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European Commissioner for Environment
Conference "Future of European Waters"
Gödöllő (Budapest), 25 March 2011
Good morning Ladies and Gentlemen
I would like to thank the Hungarian Presidency of the European Union and the Hungarian Academy of Sciences for organising this event – and for inviting me to speak.
Summing-up an event is sometimes easier than starting it. I have the luxury of knowing what's been said…or not said!
One thing is certain: the conference has shown what is most important with regard to the sustainability and vulnerability of our water. It has also strengthened that crucial connection between science and policy – a dialogue we need to improve in the management of this one of our most valuable but increasingly scarce resources.
This conference has been an important step in the lead up to the 6th World Water Forum to be held in March next year and to the Blueprint to Safeguard Europe’s Waters that the European Commission will present at the end of 2012.
The EU has a fully developed water policy. Over the years, this has gradually shifted from a focus on health, such as on the quality of drinking water, to the environmental impacts of major water users like agriculture, industry and households.
And since 2000, with the adoption of the Water Framework Directive, water policy has evolved even further – to an integrated approach based on the concept of river basin management, aimed at achieving good status of all EU waters by 2015.
However, as the European Environment Agency has recently pointed out1, we have not achieved all we want to when it comes to water policies…problems include water pollution, water abstraction, land use and of course the impact of climate change. They are often the cause of major ecological problems, related to both water quality and quantity.
This raises the question….how then should we adjust EU water policy? Let's reflect on some of the suggestions you made during the conference:
Your first consideration was that we need to think about all of our activity as part of the widest picture of land and water uses. 'Silo policies' won't work - we need an integrated sustainable land use policy considered within Member State catchments.
Integration is most crucial with agriculture, and this is why I will continue to work closely with my colleague, Commissioner Ciolos, to ensure that the protection of water as a public good is part and parcel of the revised Common Agricultural Policy.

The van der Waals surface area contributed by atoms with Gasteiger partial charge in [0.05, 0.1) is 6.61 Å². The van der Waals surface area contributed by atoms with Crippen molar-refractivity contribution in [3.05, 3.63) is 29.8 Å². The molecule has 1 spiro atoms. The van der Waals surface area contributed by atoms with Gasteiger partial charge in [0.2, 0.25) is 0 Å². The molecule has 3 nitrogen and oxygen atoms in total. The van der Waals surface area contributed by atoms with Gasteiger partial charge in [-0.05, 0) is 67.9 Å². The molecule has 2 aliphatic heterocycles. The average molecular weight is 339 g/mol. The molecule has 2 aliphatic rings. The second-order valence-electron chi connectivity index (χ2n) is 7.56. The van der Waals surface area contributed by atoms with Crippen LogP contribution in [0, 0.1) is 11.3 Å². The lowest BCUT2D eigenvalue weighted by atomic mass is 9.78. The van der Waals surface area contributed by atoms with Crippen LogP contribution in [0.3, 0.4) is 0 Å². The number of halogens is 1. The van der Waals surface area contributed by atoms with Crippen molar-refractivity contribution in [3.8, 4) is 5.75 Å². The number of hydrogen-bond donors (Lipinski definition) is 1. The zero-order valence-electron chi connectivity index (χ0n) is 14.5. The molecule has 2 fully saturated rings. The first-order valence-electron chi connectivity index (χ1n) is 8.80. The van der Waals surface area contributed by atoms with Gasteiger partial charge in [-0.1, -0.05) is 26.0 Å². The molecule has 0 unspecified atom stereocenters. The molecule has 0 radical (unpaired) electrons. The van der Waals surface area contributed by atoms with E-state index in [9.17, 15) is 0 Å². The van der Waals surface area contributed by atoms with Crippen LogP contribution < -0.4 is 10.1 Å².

Agriculture and water policy must benefit rural communities. This could mean extending cross-compliance obligations to encompass wider legal water objectives. But we don't want to look only at enforcement. Farmers can be supported to protect water resources, by encouraging more crop diversity or preserving wetlands and riparian areas, for example.
It was also proposed that more action is needed on 'green-infrastructure', including a number of ecosystem based measures. Land-use that helps prevent and mitigate extreme events through natural water retention measures such as reforestation, floodplain restoration, soil management or sustainable urban drainage. These are cost-efficient policy options which offer the additional benefits of biodiversity protection, climate change mitigation and adaptation, job creation, and better territorial policy.
Here, integration can help us again - we should take advantage of both the reform of the Common Agriculture Policy and next Multiannual Financial Perspectives to support the take up of green infrastructure including through Regional policy, Structural and Cohesion Funds.
We also need stronger implementation. The recently adopted river basin management plans show that we are far away from the “good status” of EU waters by 2015.
We need greater political support to help us meet the ambition of the current plans, no more postponements and adequate investment.
We also know that public funding won't be enough. We will need an appropriate pricing policy under the Water Framework Directive to incentivize efficient water use and recover costs from all the main users' categories.
We must have a comprehensive cost-benefit analysis for water management and investment in pollution control, by integrating water-related ecosystem services. If we don't do this, precious additional funds won't be spent in the right way.